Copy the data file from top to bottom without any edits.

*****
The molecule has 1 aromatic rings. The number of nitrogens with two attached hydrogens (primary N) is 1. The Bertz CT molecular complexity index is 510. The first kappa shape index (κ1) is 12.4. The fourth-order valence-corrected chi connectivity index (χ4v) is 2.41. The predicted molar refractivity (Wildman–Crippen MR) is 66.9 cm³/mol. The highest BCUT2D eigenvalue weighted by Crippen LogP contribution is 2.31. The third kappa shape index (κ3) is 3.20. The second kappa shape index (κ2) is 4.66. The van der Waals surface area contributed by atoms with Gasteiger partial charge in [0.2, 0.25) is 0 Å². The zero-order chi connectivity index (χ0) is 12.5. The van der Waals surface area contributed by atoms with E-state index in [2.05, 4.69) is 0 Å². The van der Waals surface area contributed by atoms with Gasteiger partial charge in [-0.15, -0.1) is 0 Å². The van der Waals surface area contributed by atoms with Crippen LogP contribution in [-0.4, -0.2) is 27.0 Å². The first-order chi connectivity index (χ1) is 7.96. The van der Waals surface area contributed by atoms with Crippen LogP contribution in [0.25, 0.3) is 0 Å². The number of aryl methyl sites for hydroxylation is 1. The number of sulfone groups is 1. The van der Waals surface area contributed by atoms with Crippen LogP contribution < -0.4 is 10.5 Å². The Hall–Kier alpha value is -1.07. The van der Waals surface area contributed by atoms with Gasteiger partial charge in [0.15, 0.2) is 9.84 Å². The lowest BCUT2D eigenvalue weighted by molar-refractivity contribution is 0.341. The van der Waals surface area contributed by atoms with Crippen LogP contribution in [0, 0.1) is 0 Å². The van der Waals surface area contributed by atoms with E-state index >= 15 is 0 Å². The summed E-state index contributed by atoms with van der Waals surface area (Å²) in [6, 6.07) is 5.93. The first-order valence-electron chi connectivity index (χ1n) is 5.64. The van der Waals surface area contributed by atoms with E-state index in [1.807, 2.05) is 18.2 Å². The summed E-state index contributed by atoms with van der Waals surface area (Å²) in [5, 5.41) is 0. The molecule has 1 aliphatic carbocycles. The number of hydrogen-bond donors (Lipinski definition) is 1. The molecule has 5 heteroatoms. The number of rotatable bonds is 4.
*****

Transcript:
The molecule has 1 aromatic rings. The number of nitrogens with two attached hydrogens (primary N) is 1. The Bertz CT molecular complexity index is 510. The first kappa shape index (κ1) is 12.4. The fourth-order valence-corrected chi connectivity index (χ4v) is 2.41. The predicted molar refractivity (Wildman–Crippen MR) is 66.9 cm³/mol. The highest BCUT2D eigenvalue weighted by Crippen LogP contribution is 2.31. The third kappa shape index (κ3) is 3.20. The second kappa shape index (κ2) is 4.66. The van der Waals surface area contributed by atoms with Gasteiger partial charge in [0.2, 0.25) is 0 Å². The zero-order chi connectivity index (χ0) is 12.5. The van der Waals surface area contributed by atoms with E-state index in [2.05, 4.69) is 0 Å². The van der Waals surface area contributed by atoms with Gasteiger partial charge in [-0.15, -0.1) is 0 Å². The van der Waals surface area contributed by atoms with Crippen LogP contribution in [-0.4, -0.2) is 27.0 Å². The first-order chi connectivity index (χ1) is 7.96. The van der Waals surface area contributed by atoms with Crippen LogP contribution in [0.25, 0.3) is 0 Å². The number of aryl methyl sites for hydroxylation is 1. The number of sulfone groups is 1. The van der Waals surface area contributed by atoms with Crippen LogP contribution < -0.4 is 10.5 Å². The Hall–Kier alpha value is -1.07. The van der Waals surface area contributed by atoms with Gasteiger partial charge in [0.15, 0.2) is 9.84 Å². The lowest BCUT2D eigenvalue weighted by molar-refractivity contribution is 0.341. The van der Waals surface area contributed by atoms with Crippen LogP contribution in [0, 0.1) is 0 Å². The van der Waals surface area contributed by atoms with E-state index >= 15 is 0 Å². The summed E-state index contributed by atoms with van der Waals surface area (Å²) in [6, 6.07) is 5.93. The first-order valence-electron chi connectivity index (χ1n) is 5.64. The van der Waals surface area contributed by atoms with E-state index in [1.807, 2.05) is 18.2 Å². The summed E-state index contributed by atoms with van der Waals surface area (Å²) in [5, 5.41) is 0. The molecule has 1 aliphatic carbocycles. The number of hydrogen-bond donors (Lipinski definition) is 1. The molecule has 5 heteroatoms. The number of rotatable bonds is 4.